ING, ABN Amro down sharply on Amsterdam stock market over Credit Suisse concerns
The share price of both ING and ABN Amro, like other European banks, fell sharply on the stock exchange on Wednesday. Investors were particularly concerned about Credit Suisse, which appears to be in serious financial trouble. As a result, there are fears that other banks could also face difficulties.
The two largest Dutch banks each lost nearly 10 percent in market value. Due to concerns about the banking sector, almost all listed companies in Amsterdam went down. The AEX index closed 2.9 percent lower at 716.47 points.
Elsewhere in Europe, Deutsche Bank and BNP Paribas fell sharply in market trading. The unrest also follows the bankruptcy of two banks in the United States last weekend, Silicon Valley Bank and Signature Bank.
In Zurich, Credit Suisse plummeted 24 percent. The scandal-plagued Swiss bank has long been under pressure as customers continue to withdraw money from their accounts over concerns about the bank's future. Shares of Switzerland's second-largest lender took a heavy hit on Wednesday after the bank's largest shareholder, Saudi National Bank, indicated it did not want to invest any additional capital in Credit Suisse.
Credit Suisse has asked the Swiss central bank to publicly support the financial group, British business newspaper, Financial Times (FT), reported based on information from unnamed sources. Credit Suisse has also asked Swiss financial regulator Finma to provide a public vote of confidence. Neither organization issued a public statement about the unrest surrounding the bank.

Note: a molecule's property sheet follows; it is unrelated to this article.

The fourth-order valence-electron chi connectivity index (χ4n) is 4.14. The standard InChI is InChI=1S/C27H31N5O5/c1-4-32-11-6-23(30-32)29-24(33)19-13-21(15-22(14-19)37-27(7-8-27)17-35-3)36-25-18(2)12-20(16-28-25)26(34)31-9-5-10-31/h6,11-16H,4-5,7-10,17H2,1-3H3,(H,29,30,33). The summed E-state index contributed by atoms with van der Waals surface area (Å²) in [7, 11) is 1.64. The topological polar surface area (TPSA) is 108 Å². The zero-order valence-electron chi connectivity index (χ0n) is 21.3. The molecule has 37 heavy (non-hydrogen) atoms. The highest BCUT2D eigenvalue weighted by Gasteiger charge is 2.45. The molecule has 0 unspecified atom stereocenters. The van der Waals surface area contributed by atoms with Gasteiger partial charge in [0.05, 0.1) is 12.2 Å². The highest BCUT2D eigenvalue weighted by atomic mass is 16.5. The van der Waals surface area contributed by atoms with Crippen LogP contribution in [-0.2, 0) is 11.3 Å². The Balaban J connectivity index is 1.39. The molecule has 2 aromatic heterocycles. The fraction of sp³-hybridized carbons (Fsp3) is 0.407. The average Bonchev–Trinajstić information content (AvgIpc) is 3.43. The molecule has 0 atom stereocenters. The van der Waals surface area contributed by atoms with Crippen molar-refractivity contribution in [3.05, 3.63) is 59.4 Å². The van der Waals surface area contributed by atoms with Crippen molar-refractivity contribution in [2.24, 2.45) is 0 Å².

The Swiss central bank and Credit Suisse declined to comment when FT asked questions from FT. Finma was not immediately available for comment, according to the newspaper.
The European Central Bank (ECB) also asked eurozone banks about their financial exposure to Credit Suisse, the Wall Street Journal reported on information from sources. Those questions about the money they have outstanding with the Swiss bank followed their sharp loss in stock market value on Wednesday.
A spokesperson for the ECB declined to comment on questions from the American business newspaper. Credit Suisse is supervised by Swiss authorities, but also by supervisors from other European countries because the financial group is active there.
Credit Suisse is undergoing a major reorganization and suffered a net loss of 7.3 billion euros last year, partly due to a few costly scandals. For example, Credit Suisse did business with investment fund Archegos and the financing company Greensill, which collapsed due to risky behaviour.
Credit Suisse has been designated a systemic bank, which means that the failure of the institution could cause major problems for the entire financial sector. That is why the bank must maintain higher than normal capital buffers, and have a plan for the orderly resolution of financial emergencies.
Since the banking crisis of 2008, the interconnectedness of banks in Europe has been reduced considerably. Where it used to be common for banks to have very high amounts of money outstanding with each other, this is now more commonly organized through central banks.
ING, the largest bank in the Netherlands, would not respond to questions about its ties with Credit Suisse. The same applies to pension investor APG, which invests the hundreds of billions in pension money of the Netherlands' largest pension fund ABP.
Earlier this week, a spokesperson said that APG had an equity interest of more than 1 percent in the fallen American bank SVB. The value of 130 million euros is now considered a total loss by the pension investor. "But that was a bankruptcy of a specific bank, we are not going to respond to everything. The prices of shares of stocks and bonds go up and down every day."
The ties between SVB and PFZW, the second Dutch pension fund, seem much more limited, although the organization only provides figures as of June 30, 2022. At that time, the health care fund had just under 12 million euros in shares in the American bank. Exposure to Credit Suisse at that time was 7.3 million euros in equities and 40 million euros in bonds.
Reporting by ANP